Use this URL to cite or link to this record in EThOS: http://ethos.bl.uk/OrderDetails.do?uin=uk.bl.ethos.416157
Title: Matter wave detection and phase fluctuations in Bose-Einstein condensates
Author: Whitlock, Nicholas Keith
ISNI:       0000 0001 3567 4695
Awarding Body: University of Strathclyde
Current Institution: University of Strathclyde
Date of Award: 2004
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Abstract:
Accepted analogies between matter waves and electromagnetic waves are extended in order to show that matter waves should have mechanical properties. A semiclassical description of the continuity equations describing these mechanical properties is presented and a general expression for their flux density is obtained. A semiclassical detection theory for matter waves is developed, drawing upon the theory of photoelectron detection and the conservation equations from fluid mechanics. It is the intrinsically dispersive nature of matter waves which is important in deriving such a theory. It is shown that the detection rate can be related to the flux of particles through the detector surface. A fully quantum matter wave detection theory is also presented, beginning from a microscopic description of detection. Both the short-time approximation to the detection rate and its long-time correction are developed. Again it is shown that the detection rate can be related to the flux through the detector surface. The relative phase fluctuations of two one-dimensional condensates coupled along their whole length with a local single-atom interaction is examined. The thermal equilibrium is defined by the competition between independent longitudinal thermally excited phase fluctuations and the coupling between the condensates which locally favours identical phase. The relative phase fluctuations and their correlation length are computed as a function of the temperature and the strength of the coupling. Finally, the future potential of the work contained herein is examined.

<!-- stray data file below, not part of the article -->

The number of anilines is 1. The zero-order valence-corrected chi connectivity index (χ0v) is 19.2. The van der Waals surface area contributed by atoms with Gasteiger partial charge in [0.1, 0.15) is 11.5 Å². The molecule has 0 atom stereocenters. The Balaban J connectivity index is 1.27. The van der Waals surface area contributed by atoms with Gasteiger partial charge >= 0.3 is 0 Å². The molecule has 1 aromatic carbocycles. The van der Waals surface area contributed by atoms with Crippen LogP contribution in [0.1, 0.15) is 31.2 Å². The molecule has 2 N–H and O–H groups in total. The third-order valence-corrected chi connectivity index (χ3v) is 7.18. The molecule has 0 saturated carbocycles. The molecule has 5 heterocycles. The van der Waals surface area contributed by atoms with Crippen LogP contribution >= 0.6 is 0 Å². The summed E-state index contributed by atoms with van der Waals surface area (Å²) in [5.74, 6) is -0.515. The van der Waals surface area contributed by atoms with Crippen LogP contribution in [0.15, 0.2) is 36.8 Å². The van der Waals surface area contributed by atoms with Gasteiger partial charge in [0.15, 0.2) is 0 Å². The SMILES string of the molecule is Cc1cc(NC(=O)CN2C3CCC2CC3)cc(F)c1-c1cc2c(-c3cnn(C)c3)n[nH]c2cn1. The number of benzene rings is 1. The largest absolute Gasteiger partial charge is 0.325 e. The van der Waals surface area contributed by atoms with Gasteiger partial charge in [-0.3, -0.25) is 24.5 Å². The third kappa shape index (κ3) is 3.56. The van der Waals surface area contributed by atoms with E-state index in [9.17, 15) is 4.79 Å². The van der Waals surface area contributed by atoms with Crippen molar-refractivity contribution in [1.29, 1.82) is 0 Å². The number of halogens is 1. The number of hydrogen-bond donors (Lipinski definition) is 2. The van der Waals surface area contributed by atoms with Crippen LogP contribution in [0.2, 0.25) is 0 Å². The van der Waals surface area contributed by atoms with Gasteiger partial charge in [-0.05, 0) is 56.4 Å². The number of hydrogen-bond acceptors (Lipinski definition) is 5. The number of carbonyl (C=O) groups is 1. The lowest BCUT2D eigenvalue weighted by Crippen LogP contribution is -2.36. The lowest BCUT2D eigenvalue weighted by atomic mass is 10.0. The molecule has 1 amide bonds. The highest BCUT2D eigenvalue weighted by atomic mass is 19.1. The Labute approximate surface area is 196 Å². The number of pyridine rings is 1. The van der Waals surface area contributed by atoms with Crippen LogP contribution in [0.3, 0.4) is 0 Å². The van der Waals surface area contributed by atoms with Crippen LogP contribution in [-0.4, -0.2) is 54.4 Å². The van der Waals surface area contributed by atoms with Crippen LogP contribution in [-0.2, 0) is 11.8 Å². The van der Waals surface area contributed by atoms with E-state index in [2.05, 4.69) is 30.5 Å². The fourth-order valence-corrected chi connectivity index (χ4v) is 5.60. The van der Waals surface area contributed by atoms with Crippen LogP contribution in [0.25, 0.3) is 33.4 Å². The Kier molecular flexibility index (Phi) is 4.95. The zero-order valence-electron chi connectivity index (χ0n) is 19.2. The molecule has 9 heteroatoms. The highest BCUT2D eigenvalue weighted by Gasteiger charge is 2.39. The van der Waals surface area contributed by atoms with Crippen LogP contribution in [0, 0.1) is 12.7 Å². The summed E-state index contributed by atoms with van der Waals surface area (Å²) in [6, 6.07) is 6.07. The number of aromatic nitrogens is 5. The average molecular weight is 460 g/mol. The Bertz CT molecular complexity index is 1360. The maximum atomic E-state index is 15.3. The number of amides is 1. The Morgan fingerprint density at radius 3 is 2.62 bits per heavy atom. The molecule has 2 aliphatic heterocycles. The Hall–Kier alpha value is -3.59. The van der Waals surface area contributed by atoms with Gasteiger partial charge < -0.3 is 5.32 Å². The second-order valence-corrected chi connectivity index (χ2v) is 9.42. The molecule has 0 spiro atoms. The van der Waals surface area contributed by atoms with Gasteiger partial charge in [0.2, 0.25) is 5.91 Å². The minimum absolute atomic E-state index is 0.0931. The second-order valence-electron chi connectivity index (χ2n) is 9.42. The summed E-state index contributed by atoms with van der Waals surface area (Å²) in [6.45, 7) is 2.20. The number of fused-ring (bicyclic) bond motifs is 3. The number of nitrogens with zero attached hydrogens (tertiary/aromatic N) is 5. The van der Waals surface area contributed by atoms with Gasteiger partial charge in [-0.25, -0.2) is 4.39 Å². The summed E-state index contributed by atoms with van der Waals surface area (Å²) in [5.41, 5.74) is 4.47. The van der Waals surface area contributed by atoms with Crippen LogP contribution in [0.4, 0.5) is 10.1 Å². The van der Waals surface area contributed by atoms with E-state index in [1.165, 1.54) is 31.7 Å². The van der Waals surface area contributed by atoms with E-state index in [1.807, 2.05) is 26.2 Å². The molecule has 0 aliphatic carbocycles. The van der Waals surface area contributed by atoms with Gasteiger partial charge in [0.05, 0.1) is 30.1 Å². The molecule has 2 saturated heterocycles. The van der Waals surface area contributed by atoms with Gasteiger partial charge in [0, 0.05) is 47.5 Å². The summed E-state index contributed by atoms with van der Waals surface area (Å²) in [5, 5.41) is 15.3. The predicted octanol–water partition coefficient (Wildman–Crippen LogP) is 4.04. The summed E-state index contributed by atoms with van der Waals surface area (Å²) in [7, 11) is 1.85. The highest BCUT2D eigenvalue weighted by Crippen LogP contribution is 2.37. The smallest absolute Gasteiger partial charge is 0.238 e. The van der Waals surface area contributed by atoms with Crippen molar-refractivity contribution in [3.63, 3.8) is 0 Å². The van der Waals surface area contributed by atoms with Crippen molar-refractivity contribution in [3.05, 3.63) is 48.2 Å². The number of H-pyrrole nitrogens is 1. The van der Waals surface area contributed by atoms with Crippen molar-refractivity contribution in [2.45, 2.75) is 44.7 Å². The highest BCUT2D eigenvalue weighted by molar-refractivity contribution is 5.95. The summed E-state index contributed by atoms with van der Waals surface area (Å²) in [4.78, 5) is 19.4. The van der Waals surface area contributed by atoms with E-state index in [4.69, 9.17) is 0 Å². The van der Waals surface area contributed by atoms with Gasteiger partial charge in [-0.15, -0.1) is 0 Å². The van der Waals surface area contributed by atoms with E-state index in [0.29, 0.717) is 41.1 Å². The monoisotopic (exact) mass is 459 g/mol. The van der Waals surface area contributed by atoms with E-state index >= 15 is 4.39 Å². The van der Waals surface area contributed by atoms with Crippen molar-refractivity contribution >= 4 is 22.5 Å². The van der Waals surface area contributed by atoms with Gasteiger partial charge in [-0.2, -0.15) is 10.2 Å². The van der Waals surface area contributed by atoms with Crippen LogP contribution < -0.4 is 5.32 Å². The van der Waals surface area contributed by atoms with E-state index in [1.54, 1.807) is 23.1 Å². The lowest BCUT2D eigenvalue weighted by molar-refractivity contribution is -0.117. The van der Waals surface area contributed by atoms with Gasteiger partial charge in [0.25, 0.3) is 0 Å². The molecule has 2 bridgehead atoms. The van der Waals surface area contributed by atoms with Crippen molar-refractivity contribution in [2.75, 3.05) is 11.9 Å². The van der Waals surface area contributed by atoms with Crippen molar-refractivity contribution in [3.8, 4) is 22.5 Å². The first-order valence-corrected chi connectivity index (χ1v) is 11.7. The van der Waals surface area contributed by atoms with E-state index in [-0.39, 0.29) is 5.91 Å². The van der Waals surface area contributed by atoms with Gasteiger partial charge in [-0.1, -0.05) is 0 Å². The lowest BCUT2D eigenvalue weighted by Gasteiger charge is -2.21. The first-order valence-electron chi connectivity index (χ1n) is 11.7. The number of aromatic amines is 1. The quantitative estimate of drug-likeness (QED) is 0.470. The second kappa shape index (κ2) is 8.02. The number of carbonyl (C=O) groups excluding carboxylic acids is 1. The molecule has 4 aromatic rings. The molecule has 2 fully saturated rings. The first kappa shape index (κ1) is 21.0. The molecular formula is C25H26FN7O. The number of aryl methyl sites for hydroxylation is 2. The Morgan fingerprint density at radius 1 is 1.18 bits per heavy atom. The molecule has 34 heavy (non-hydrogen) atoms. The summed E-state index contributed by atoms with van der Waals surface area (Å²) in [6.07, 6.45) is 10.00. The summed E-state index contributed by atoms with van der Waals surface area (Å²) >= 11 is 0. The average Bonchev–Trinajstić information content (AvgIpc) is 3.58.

Supervisor: Not available Sponsor: Not available
Qualification Name: Thesis (Ph.D.) Qualification Level: Doctoral
EThOS ID: uk.bl.ethos.416157  DOI: Not available
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